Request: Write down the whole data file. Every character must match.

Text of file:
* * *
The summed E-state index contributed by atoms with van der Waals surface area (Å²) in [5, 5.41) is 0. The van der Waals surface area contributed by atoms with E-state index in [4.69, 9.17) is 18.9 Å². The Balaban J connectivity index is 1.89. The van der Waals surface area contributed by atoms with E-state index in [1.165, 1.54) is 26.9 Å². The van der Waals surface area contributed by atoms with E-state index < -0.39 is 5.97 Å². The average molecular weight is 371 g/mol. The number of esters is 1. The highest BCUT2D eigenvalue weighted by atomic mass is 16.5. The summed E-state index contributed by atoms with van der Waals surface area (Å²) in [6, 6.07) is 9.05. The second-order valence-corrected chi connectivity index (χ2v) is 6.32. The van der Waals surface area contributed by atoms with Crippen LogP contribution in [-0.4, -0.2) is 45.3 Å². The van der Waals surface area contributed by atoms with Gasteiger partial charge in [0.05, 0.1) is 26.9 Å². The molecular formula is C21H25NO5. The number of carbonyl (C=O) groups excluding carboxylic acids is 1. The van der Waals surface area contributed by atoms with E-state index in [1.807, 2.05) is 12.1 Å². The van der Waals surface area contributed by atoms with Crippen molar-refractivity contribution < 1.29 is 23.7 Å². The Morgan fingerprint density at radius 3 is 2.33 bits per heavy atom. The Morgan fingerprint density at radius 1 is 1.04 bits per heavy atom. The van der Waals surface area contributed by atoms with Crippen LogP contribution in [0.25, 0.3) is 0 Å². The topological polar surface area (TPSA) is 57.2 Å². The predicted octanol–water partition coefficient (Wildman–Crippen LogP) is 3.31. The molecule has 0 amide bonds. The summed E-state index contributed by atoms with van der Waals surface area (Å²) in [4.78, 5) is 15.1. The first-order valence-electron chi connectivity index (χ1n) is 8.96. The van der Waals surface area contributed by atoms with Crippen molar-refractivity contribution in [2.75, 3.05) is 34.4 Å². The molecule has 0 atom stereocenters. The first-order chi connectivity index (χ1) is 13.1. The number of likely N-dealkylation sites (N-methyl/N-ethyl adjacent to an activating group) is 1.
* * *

The summed E-state index contributed by atoms with van der Waals surface area (Å²) in [5, 5.41) is 0. The van der Waals surface area contributed by atoms with E-state index in [4.69, 9.17) is 18.9 Å². The Balaban J connectivity index is 1.89. The van der Waals surface area contributed by atoms with E-state index in [1.165, 1.54) is 26.9 Å². The van der Waals surface area contributed by atoms with E-state index < -0.39 is 5.97 Å². The average molecular weight is 371 g/mol. The number of esters is 1. The highest BCUT2D eigenvalue weighted by atomic mass is 16.5. The summed E-state index contributed by atoms with van der Waals surface area (Å²) in [6, 6.07) is 9.05. The second-order valence-corrected chi connectivity index (χ2v) is 6.32. The van der Waals surface area contributed by atoms with Crippen LogP contribution in [-0.4, -0.2) is 45.3 Å². The van der Waals surface area contributed by atoms with Gasteiger partial charge in [0.05, 0.1) is 26.9 Å². The molecular formula is C21H25NO5. The number of carbonyl (C=O) groups excluding carboxylic acids is 1. The van der Waals surface area contributed by atoms with E-state index in [1.807, 2.05) is 12.1 Å². The van der Waals surface area contributed by atoms with Crippen molar-refractivity contribution < 1.29 is 23.7 Å². The Morgan fingerprint density at radius 3 is 2.33 bits per heavy atom. The Morgan fingerprint density at radius 1 is 1.04 bits per heavy atom. The van der Waals surface area contributed by atoms with Crippen LogP contribution in [0.25, 0.3) is 0 Å². The topological polar surface area (TPSA) is 57.2 Å². The predicted octanol–water partition coefficient (Wildman–Crippen LogP) is 3.31. The molecule has 0 amide bonds. The summed E-state index contributed by atoms with van der Waals surface area (Å²) in [4.78, 5) is 15.1. The first-order valence-electron chi connectivity index (χ1n) is 8.96. The van der Waals surface area contributed by atoms with Crippen molar-refractivity contribution in [2.75, 3.05) is 34.4 Å². The molecule has 0 atom stereocenters. The first-order chi connectivity index (χ1) is 13.1. The number of likely N-dealkylation sites (N-methyl/N-ethyl adjacent to an activating group) is 1.